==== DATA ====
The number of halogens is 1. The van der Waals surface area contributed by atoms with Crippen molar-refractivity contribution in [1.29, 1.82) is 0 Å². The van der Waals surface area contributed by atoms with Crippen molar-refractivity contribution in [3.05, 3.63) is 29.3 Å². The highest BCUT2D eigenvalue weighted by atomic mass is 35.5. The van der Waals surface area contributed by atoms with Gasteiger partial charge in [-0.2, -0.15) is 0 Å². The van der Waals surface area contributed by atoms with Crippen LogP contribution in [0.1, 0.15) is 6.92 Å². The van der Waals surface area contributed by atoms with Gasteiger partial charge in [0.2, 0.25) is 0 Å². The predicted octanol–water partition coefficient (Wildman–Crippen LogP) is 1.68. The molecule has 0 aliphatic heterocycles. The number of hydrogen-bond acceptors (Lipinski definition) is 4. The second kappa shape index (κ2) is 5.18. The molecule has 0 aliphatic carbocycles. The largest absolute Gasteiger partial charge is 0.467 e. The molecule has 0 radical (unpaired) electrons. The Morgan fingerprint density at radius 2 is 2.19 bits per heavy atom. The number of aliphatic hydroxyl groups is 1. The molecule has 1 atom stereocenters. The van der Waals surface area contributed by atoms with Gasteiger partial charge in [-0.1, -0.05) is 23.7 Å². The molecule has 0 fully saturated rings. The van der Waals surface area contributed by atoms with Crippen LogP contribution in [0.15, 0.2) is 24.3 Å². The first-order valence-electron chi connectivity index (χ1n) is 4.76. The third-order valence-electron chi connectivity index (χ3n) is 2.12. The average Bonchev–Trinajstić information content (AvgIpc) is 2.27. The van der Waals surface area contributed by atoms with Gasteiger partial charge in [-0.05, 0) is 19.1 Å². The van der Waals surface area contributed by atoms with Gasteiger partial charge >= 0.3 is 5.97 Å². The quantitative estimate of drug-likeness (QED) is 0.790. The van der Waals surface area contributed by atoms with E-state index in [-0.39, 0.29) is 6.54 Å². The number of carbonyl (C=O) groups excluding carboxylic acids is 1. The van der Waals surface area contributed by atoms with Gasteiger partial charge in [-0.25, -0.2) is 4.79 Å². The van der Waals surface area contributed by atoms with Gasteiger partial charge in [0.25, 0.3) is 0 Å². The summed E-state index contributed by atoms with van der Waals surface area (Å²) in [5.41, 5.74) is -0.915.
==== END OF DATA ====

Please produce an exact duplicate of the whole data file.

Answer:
The number of halogens is 1. The van der Waals surface area contributed by atoms with Crippen molar-refractivity contribution in [1.29, 1.82) is 0 Å². The van der Waals surface area contributed by atoms with Crippen molar-refractivity contribution in [3.05, 3.63) is 29.3 Å². The highest BCUT2D eigenvalue weighted by atomic mass is 35.5. The van der Waals surface area contributed by atoms with Gasteiger partial charge in [-0.2, -0.15) is 0 Å². The van der Waals surface area contributed by atoms with Crippen LogP contribution in [0.1, 0.15) is 6.92 Å². The van der Waals surface area contributed by atoms with Gasteiger partial charge in [0.2, 0.25) is 0 Å². The predicted octanol–water partition coefficient (Wildman–Crippen LogP) is 1.68. The molecule has 0 aliphatic heterocycles. The number of hydrogen-bond acceptors (Lipinski definition) is 4. The second kappa shape index (κ2) is 5.18. The molecule has 0 aliphatic carbocycles. The largest absolute Gasteiger partial charge is 0.467 e. The molecule has 0 radical (unpaired) electrons. The Morgan fingerprint density at radius 2 is 2.19 bits per heavy atom. The number of aliphatic hydroxyl groups is 1. The molecule has 1 atom stereocenters. The van der Waals surface area contributed by atoms with Gasteiger partial charge in [-0.1, -0.05) is 23.7 Å². The molecule has 0 fully saturated rings. The van der Waals surface area contributed by atoms with Crippen LogP contribution in [0.15, 0.2) is 24.3 Å². The first-order valence-electron chi connectivity index (χ1n) is 4.76. The third-order valence-electron chi connectivity index (χ3n) is 2.12. The average Bonchev–Trinajstić information content (AvgIpc) is 2.27. The van der Waals surface area contributed by atoms with Gasteiger partial charge in [-0.05, 0) is 19.1 Å². The van der Waals surface area contributed by atoms with Gasteiger partial charge >= 0.3 is 5.97 Å². The quantitative estimate of drug-likeness (QED) is 0.790. The van der Waals surface area contributed by atoms with E-state index in [-0.39, 0.29) is 6.54 Å². The number of carbonyl (C=O) groups excluding carboxylic acids is 1. The van der Waals surface area contributed by atoms with Gasteiger partial charge in [-0.25, -0.2) is 4.79 Å². The van der Waals surface area contributed by atoms with Gasteiger partial charge in [0.25, 0.3) is 0 Å². The summed E-state index contributed by atoms with van der Waals surface area (Å²) in [5.41, 5.74) is -0.915.